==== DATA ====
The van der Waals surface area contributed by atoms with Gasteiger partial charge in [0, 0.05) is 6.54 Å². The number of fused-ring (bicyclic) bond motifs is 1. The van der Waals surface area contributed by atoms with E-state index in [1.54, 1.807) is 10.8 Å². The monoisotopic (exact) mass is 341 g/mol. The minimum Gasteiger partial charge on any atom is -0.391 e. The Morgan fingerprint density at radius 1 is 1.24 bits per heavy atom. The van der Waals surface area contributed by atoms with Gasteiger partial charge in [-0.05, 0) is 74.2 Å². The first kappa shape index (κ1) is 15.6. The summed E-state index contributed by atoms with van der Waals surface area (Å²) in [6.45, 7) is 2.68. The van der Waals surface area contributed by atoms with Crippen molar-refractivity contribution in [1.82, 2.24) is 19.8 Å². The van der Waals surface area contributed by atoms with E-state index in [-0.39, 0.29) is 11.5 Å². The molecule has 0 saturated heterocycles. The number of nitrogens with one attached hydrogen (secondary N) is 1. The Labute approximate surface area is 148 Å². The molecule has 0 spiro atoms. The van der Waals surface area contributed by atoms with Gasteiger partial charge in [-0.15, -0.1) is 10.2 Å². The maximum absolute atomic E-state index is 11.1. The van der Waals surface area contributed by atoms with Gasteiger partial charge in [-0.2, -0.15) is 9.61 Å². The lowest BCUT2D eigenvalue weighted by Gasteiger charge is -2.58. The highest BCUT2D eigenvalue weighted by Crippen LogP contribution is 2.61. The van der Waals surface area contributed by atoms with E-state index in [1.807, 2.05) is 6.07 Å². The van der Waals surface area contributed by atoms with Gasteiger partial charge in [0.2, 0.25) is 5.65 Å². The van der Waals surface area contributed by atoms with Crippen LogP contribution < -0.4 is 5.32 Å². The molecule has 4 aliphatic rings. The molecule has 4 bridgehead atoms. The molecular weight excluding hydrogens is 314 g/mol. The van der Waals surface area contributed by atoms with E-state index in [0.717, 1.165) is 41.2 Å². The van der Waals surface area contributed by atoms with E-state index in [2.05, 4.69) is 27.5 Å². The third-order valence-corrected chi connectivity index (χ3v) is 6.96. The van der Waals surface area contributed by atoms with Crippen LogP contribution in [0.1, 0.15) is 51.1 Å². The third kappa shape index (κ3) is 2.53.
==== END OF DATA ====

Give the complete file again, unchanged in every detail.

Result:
The van der Waals surface area contributed by atoms with Gasteiger partial charge in [0, 0.05) is 6.54 Å². The number of fused-ring (bicyclic) bond motifs is 1. The van der Waals surface area contributed by atoms with E-state index in [1.54, 1.807) is 10.8 Å². The monoisotopic (exact) mass is 341 g/mol. The minimum Gasteiger partial charge on any atom is -0.391 e. The Morgan fingerprint density at radius 1 is 1.24 bits per heavy atom. The van der Waals surface area contributed by atoms with Gasteiger partial charge in [-0.05, 0) is 74.2 Å². The first kappa shape index (κ1) is 15.6. The summed E-state index contributed by atoms with van der Waals surface area (Å²) in [6.45, 7) is 2.68. The van der Waals surface area contributed by atoms with Crippen molar-refractivity contribution in [1.82, 2.24) is 19.8 Å². The van der Waals surface area contributed by atoms with E-state index in [-0.39, 0.29) is 11.5 Å². The molecule has 0 saturated heterocycles. The number of nitrogens with one attached hydrogen (secondary N) is 1. The Labute approximate surface area is 148 Å². The molecule has 0 spiro atoms. The van der Waals surface area contributed by atoms with Gasteiger partial charge in [-0.15, -0.1) is 10.2 Å². The maximum absolute atomic E-state index is 11.1. The van der Waals surface area contributed by atoms with Gasteiger partial charge in [-0.2, -0.15) is 9.61 Å². The lowest BCUT2D eigenvalue weighted by Gasteiger charge is -2.58. The highest BCUT2D eigenvalue weighted by Crippen LogP contribution is 2.61. The van der Waals surface area contributed by atoms with E-state index in [1.807, 2.05) is 6.07 Å². The van der Waals surface area contributed by atoms with Gasteiger partial charge in [0.2, 0.25) is 5.65 Å². The van der Waals surface area contributed by atoms with Crippen LogP contribution < -0.4 is 5.32 Å². The molecule has 4 aliphatic rings. The molecule has 4 bridgehead atoms. The molecular weight excluding hydrogens is 314 g/mol. The van der Waals surface area contributed by atoms with E-state index in [0.717, 1.165) is 41.2 Å². The van der Waals surface area contributed by atoms with E-state index in [2.05, 4.69) is 27.5 Å². The third-order valence-corrected chi connectivity index (χ3v) is 6.96. The van der Waals surface area contributed by atoms with Crippen LogP contribution in [0.1, 0.15) is 51.1 Å². The third kappa shape index (κ3) is 2.53.